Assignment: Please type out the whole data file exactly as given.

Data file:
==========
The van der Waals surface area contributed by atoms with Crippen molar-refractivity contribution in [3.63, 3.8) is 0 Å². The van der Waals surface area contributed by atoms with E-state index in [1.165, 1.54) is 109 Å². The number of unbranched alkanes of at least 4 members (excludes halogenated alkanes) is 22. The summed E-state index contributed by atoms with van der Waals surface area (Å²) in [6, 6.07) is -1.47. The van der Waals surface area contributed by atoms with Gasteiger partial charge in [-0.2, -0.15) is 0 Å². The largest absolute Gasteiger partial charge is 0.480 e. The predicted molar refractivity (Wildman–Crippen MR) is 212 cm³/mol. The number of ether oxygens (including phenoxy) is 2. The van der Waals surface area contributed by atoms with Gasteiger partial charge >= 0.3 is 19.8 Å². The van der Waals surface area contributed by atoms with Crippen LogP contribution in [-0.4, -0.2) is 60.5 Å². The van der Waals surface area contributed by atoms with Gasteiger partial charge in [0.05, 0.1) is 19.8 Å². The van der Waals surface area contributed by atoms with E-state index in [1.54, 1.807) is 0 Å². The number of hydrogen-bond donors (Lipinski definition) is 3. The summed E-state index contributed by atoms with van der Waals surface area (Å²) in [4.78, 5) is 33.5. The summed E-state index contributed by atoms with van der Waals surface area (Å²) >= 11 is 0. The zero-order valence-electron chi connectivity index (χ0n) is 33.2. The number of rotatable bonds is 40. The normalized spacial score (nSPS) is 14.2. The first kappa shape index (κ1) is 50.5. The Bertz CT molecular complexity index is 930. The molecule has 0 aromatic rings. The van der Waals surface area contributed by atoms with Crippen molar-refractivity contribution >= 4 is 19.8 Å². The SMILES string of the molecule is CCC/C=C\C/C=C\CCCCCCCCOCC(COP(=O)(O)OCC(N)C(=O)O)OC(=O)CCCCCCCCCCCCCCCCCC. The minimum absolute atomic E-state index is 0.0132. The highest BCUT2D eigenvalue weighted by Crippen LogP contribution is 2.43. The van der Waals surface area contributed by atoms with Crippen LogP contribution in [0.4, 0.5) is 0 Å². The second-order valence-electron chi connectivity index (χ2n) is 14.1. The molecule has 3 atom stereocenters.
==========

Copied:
The van der Waals surface area contributed by atoms with Crippen molar-refractivity contribution in [3.63, 3.8) is 0 Å². The van der Waals surface area contributed by atoms with E-state index in [1.165, 1.54) is 109 Å². The number of unbranched alkanes of at least 4 members (excludes halogenated alkanes) is 22. The summed E-state index contributed by atoms with van der Waals surface area (Å²) in [6, 6.07) is -1.47. The van der Waals surface area contributed by atoms with Gasteiger partial charge in [-0.2, -0.15) is 0 Å². The largest absolute Gasteiger partial charge is 0.480 e. The predicted molar refractivity (Wildman–Crippen MR) is 212 cm³/mol. The number of ether oxygens (including phenoxy) is 2. The van der Waals surface area contributed by atoms with Gasteiger partial charge >= 0.3 is 19.8 Å². The van der Waals surface area contributed by atoms with Crippen LogP contribution in [-0.4, -0.2) is 60.5 Å². The van der Waals surface area contributed by atoms with Gasteiger partial charge in [0.05, 0.1) is 19.8 Å². The van der Waals surface area contributed by atoms with E-state index in [1.54, 1.807) is 0 Å². The number of hydrogen-bond donors (Lipinski definition) is 3. The summed E-state index contributed by atoms with van der Waals surface area (Å²) in [4.78, 5) is 33.5. The summed E-state index contributed by atoms with van der Waals surface area (Å²) >= 11 is 0. The zero-order valence-electron chi connectivity index (χ0n) is 33.2. The number of rotatable bonds is 40. The normalized spacial score (nSPS) is 14.2. The first kappa shape index (κ1) is 50.5. The Bertz CT molecular complexity index is 930. The molecule has 0 aromatic rings. The van der Waals surface area contributed by atoms with Crippen molar-refractivity contribution >= 4 is 19.8 Å². The SMILES string of the molecule is CCC/C=C\C/C=C\CCCCCCCCOCC(COP(=O)(O)OCC(N)C(=O)O)OC(=O)CCCCCCCCCCCCCCCCCC. The minimum absolute atomic E-state index is 0.0132. The highest BCUT2D eigenvalue weighted by Crippen LogP contribution is 2.43. The van der Waals surface area contributed by atoms with Crippen LogP contribution in [0.4, 0.5) is 0 Å². The second-order valence-electron chi connectivity index (χ2n) is 14.1. The molecule has 3 atom stereocenters.